Monday, August 15, 2011

Marmots Habitant

  1. Eastern marmots are ground-dwelling rodents of the squirrel family. In North America they are known groundhogs or woodchucks. 
  2. Marmots use lookout to watch for predators. At what time a predator is dotted, the lookout whistle noisily. Marmots are outstanding diggers, and build an elaborate system of burrows, every with both a main entrance and an escape tunnel. 
  3. Their burrows are used as dens by other animals, counting skunks and foxes. During the summer, marmots gain weight in order to prepare for hibernation. They frequently hibernate all winter and may lose as much as half their body weight by February.

Thursday, August 11, 2011

Woolly Spider Monkey habitat

Also known as muriqui, the woolly spider monkey is the main primate in the Americas as well as one of the rarest in the world. With a prehensile (grasping) tail and long finger that they hook over brushwood, they move backward and forward gymnastically through the forest canopy. 

Woolly spider monkeys use most of their time high in the canopy and they drink water that collects in the leaves. They live peacefully together in troops of 5 to 25, generally having an equal number of males and females. When reaching maturity, females leave their birth troop to join another, while males tend to stay with their birth troop.

Wednesday, August 10, 2011

Know About Ancient Monkey Mandrill

This old world monkey is intimately connected to baboons and is the major of all monkeys. Males are additional colorful than females, and about twice as big. When a male become excited or challenging, the colors on his face become even brighter and serve as a caution to rivals. Mandrills are friendly animals, living in groups that may number from fifteen to 200 members.

They live chiefly on the ground, but may infrequently sleep in trees. Using their fingers with deftness, mandrills dig, sort, prepare, and eat their food. Like squirrels, mandrills have cheek pouches, which enable them to carry food to be eaten later.

Beautiful animal photogenic

Tuesday, August 9, 2011

Let Us Know About Nile Monitor Lizard

The Nile monitor lizard is the main lizard in Africa, growing up to 2.1 meters (7 feet) long. Since they eat crocodile eggs, Nile monitor are often seen near crocodile nesting sites. Adult Nile monitor lizards can easily outrun people over short distances.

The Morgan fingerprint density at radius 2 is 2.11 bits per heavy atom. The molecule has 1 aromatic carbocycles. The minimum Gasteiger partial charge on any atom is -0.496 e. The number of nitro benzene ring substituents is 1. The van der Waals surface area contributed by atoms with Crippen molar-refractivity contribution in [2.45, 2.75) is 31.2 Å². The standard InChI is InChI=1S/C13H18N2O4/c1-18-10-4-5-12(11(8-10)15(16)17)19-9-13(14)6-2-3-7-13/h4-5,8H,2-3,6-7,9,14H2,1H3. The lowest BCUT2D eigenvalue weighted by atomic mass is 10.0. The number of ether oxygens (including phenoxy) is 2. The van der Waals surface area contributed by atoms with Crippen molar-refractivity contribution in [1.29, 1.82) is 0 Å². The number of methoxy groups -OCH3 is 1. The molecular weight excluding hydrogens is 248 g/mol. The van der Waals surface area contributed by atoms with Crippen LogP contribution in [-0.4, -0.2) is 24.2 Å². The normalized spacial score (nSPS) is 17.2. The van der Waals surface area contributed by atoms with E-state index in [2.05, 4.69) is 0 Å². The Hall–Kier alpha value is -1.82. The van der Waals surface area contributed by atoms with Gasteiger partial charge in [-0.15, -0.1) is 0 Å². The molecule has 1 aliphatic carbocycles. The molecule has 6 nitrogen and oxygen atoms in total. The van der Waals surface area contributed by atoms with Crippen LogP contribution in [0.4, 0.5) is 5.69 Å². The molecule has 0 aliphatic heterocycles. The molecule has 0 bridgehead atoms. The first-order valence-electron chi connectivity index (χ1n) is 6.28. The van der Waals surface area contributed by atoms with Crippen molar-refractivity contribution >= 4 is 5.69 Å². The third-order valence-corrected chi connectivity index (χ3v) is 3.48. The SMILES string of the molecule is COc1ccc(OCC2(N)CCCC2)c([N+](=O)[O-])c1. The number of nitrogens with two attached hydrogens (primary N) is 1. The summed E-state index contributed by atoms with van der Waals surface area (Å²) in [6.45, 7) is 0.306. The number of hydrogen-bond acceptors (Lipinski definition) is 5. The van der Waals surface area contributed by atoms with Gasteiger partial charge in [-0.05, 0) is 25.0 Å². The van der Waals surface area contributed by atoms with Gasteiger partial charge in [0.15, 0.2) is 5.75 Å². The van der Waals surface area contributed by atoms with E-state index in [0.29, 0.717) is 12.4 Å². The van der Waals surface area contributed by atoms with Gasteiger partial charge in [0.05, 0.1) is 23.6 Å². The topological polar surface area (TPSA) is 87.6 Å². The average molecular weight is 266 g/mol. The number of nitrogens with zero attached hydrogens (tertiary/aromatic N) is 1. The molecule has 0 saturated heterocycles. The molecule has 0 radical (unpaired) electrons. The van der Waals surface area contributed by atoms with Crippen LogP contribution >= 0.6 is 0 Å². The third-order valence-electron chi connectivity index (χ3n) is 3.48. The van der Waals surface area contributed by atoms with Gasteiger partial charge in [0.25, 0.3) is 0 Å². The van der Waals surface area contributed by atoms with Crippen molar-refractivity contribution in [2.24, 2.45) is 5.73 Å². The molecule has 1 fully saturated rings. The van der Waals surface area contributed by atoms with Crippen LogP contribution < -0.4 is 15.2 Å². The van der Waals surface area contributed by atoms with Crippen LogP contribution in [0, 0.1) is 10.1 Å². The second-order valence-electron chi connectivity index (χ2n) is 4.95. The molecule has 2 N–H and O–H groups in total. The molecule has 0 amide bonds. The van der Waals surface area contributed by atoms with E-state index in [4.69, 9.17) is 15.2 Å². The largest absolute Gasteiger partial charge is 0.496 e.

They can also stay underwater for more than an hour. The female Nile monitor laid her clutch of eggs in the active mound of termites. The heat as of the termites acts to incubate the eggs. When they hatch, baby lizards resemble tiny versions of their parents. The mosasaur, a large, died out sea monster that disappeared 65 million years ago, is intimately connected.

Monday, August 8, 2011

Do You Know Mountain goats

1.       Mountain goats are not true goats; they belong to a collection recognized as goat-antelope.
2.       Unlike the ridged, curved horns of true goats, the mountain goat's horns are only somewhat curved and nearly smooth.
3.       Their hooves have hard outer bullets and a rubbery, concave set of footpads that act as suction cups when they walk in their steep surroundings, and help cushion their feet when they jump from rock to rock.
4.       They have an aggressive social structure, often pushing and shoving each other. Each goat has a rank that determines the best sleeping and eating spots. The larger nannies usually rank at the top.

Friday, August 5, 2011

Know About Western fence lizards

Areas in California where Western fence lizards were removed had a subsequent drop in numbers of the ticks that transmit Lyme disease, researchers have discovered.

"Our expectation was that removing the lizards would increase the risk of Lyme disease, so we were surprised by this finding," said ecologist Andrea Swei, who conducted the study while she was a Ph.D. student in integrative biology at University of California, Berkeley.

"We observed that the result of lizard removal was a decrease in infected ticks, and therefore decreased Lyme disease risk to humans.".

Results of the study, published online today in the journal Proceedings of The Royal Society B, illustrate the complex role the Western fence lizard (Sceloporus occidentalis) plays in the abundance of disease-spreading ticks.

"This study demonstrates the complexity of infectious disease systems, and how the removal of one player--lizards--can affect disease risk," said Sam Scheiner, program director at the National Science Foundation (NSF), which funded the research through a joint Ecology of Infectious Diseases (EID) Program with the National Institutes of Health.

At NSF, the EID Program is supported by the Directorates for Biological Sciences and Geosciences.........